When you want to expand your home cheesemaking skills, adding mesophilic and thermophilic cultures to a recipe lets you make several kinds of cheese.
Do you like Camembert, Edam, Swiss, Havarti, Feta, Monterey Jack, or Neufchatel? Mesophilic mother culture is necessary to create these cheeses.
If you prefer Romano, Provolone, Parmesan, Emmental, or Gruyere, a thermophilic cheese mother culture is necessary.
Some recipes require you to use both. When you know how to make them at home, you’ll save some money and have more fun with your cheesemaking work!
How to Make Mesophilic Cheese Cultures
A mesophilic cheese culture works better at moderate temperatures. That means your milk is going to be lukewarm.
You can start your mother culture by following these steps.
1. Create a sterile environment by boiling a preserving jar for about five minutes.
2. After cooling the jar, fill it with raw, skimmed milk until there are about two centimeters of headspace remaining. Close the lid tightly.
3. Place the jar with milk in a deep pot so that the water level comes above the lid. Please bring it to a slow boil for about 30 minutes.
4. Remove the jar with milk from the boiling water. Allow it to cool until it reaches room temperature.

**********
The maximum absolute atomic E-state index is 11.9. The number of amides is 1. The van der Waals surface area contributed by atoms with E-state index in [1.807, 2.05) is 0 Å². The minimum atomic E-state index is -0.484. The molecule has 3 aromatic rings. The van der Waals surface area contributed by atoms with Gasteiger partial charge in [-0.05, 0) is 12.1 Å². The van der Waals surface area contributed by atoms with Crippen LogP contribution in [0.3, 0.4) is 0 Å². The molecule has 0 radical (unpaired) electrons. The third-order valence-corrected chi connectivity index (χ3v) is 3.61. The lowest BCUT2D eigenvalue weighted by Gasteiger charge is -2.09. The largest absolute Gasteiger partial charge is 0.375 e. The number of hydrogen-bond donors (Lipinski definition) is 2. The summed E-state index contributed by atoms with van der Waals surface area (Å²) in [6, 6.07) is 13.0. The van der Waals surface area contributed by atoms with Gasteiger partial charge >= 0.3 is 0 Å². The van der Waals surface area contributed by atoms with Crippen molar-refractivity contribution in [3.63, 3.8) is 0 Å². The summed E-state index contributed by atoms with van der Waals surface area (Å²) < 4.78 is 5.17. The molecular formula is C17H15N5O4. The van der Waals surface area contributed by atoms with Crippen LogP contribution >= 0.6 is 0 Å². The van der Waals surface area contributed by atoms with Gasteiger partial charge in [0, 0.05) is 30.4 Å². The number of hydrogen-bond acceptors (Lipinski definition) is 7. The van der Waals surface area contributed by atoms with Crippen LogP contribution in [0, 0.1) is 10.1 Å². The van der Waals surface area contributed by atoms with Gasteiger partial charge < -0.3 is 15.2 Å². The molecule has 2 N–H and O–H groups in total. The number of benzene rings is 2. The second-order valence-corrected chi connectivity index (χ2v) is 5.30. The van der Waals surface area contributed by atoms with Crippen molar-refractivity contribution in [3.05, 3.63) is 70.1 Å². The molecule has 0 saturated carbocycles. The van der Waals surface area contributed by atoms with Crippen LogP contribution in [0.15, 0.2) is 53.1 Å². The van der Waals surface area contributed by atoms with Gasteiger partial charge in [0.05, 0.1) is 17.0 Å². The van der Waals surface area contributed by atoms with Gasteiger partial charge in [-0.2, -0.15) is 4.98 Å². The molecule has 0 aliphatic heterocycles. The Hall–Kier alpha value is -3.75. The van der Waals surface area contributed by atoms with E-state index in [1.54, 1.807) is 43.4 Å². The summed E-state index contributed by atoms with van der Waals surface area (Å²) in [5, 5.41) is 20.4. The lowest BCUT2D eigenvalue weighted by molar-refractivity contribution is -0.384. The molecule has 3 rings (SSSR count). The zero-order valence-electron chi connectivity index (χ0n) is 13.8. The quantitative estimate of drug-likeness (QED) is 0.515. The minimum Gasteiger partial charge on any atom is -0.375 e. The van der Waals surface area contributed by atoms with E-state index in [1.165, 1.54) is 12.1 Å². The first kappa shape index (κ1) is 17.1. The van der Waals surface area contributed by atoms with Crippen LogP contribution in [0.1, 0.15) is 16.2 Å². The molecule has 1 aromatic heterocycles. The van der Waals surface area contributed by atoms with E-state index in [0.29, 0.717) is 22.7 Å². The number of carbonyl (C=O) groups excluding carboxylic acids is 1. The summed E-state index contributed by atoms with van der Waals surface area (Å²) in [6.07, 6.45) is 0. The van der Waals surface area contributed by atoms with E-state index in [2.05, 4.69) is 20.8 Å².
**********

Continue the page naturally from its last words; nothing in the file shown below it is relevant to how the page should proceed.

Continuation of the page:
5. Remove the lid. Add the appropriate amount of freeze-dried mesophilic starter culture to the milk while it is at room temperature.
6. Close the lid tightly. Swish and shake the jar so that the culture mixes into the milk thoroughly.
7. Continue to keep the jar where the milk can remain at room temperature. You should start seeing a gel form at the top of the fluid in about 18 hours.
8. If you don’t see the gel forming after 24 hours, it probably needs a warmer location to encourage coagulation.
9. The culture is ready when it looks like yogurt. It should pull away from the jar’s sides cleanly when usable.
How to Make Thermophilic Cheese Cultures
If you want to make a thermophilic mother culture for your cheese recipe, follow the same steps to create a mesophilic one.
The only significant difference between the two methods occurs in step five. Instead of using a freeze-dried mesophilic starter culture, you’d use a thermophilic culture.
Changes to the incubation period are also necessary when making a thermophilic culture. After you allow the milk to reach room temperature to add the starter, you must return it to a hotter environment. It must remain at 43°C for up to eight hours to create the coagulation effect.
How to Store Your Mother Cultures
Once you have made your mother cultures, you can leave it in the jar for use in your recipe. It will remain good for about seven days.
If you have leftovers that you want to store, the freezer can help you to preserve your work. The best method to use is to place the liquid into ice cube trays. Once it freezes, put them into containers to store for up to six months.
The ice cubes can also start a new culture at a ratio of one for every 10L of milk.
For a more in-depth look at How to Make a Mesophilic Cheese Culture watch this video
Video Credit to Dave’s Homestead